The former coach of Olympic gold medallist Tyson Gay Jon Drummond has been banned for eight years following a drugs charge.
The former USA sprinter has been punished by the US Anti-Doping Agency for the possession, trafficking and administration a banned steroid, which led to Tyson Gay’s one-year doping ban.
According to the USADA investigation, Drummond put Gay in contact with Dr. Clayton Gibson the man who provided the creams which contained banned substances
He and Gibson coerced a reticent Gay into using the creams, insisting they were 100% natural, despite the presence of DHEA and HGH, two substances on the WADA ban list. Drummond later admitted he knew the ingredients were not permissible.
“Coaches have an inherent responsibility to protect athletes – not take advantage of them – but to ensure that they receive the support, training and advice they need to win fairly and in accordance with the rules,” said USADA CEO Travis T. Tygart
The sport of Athletics has distanced itself from the former Olympic gold medallist, with USADA banning Drummond from participating in any aspect, which includes training and advising athletes:
“Drummond’s sanction prohibits him from coaching, training or advising athletes and participating or coaching at any event sanctioned by USA Track & Field, the International Association of Athletics Federations or any other WADA Code signatory. This includes the U.S. Olympic, Pan American Games or Paralympic Games Trials, being a member of any U.S. Olympic, Pan American Games or Paralympic Team and having access to the training facilities of the USOC Training Centers or other programs and activities of the USOC including, but not limited to benefits, grants, awards or employment.”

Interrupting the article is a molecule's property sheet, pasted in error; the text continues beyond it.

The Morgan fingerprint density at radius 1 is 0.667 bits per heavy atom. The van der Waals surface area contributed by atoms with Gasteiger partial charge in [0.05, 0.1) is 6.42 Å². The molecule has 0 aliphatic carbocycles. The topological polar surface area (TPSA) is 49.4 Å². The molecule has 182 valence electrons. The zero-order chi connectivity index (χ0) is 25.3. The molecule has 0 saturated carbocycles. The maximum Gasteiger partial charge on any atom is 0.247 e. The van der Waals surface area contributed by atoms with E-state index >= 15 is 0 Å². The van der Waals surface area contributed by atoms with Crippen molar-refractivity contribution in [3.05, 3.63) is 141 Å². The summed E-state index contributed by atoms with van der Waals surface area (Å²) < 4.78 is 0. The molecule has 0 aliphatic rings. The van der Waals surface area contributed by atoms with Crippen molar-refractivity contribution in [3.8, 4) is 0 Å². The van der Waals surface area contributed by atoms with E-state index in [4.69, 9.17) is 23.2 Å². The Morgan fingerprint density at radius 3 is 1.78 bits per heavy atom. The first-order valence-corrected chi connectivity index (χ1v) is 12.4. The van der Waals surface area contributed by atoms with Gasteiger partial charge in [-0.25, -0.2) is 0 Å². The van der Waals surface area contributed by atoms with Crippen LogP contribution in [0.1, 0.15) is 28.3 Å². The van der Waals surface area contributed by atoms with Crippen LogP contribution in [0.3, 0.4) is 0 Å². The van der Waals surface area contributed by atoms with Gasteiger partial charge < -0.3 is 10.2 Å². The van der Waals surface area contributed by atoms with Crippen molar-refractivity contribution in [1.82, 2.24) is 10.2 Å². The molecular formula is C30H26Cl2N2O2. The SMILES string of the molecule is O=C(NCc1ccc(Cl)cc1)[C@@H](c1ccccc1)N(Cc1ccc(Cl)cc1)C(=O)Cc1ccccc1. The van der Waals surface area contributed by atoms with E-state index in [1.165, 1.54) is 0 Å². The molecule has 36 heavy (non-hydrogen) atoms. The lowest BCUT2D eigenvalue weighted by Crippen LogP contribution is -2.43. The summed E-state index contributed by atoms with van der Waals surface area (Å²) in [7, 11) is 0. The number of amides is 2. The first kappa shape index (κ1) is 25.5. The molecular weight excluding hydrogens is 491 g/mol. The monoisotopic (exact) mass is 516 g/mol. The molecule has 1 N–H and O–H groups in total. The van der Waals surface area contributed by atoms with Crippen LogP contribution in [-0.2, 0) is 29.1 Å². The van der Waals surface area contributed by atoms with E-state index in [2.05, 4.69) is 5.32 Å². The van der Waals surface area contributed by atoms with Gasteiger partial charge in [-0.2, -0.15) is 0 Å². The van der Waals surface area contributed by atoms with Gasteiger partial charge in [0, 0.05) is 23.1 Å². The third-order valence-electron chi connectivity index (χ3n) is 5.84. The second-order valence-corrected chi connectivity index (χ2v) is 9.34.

Jon Drummond, 46, was a successful yet controversial athlete in his younger days. A key cog in the USA relay team, the sprinter won gold at the 2000 Olympic Games in Sydney, and won two world championships.
However he caused quite a stir when he lay down on the track for nearly an hour in protest at the 2003 World Championships, after being disqualified for a false start.
Tyson Gay seems the victim in this story. Though now able to compete, Gay’s drugs ban has cost him dearly. As well as the irreparable damage the scandal has done to his reputation, The USA athlete’s races from July 2012 were voided, including his silver medal at the London 2012 Olympic games. Moreover, the charge has reportedly seen him lose around five million in dollars through sponsorships.
The crime carries a two-year ban, which was reduced to just one given Gay’s willingness to co-operate with the investigation.
When he tested positive for a banned substance, Gay said ‘I don’t have a sabotage story… I basically put my trust in someone and was let down.’, words whose meaning have become much clearer over the past few days.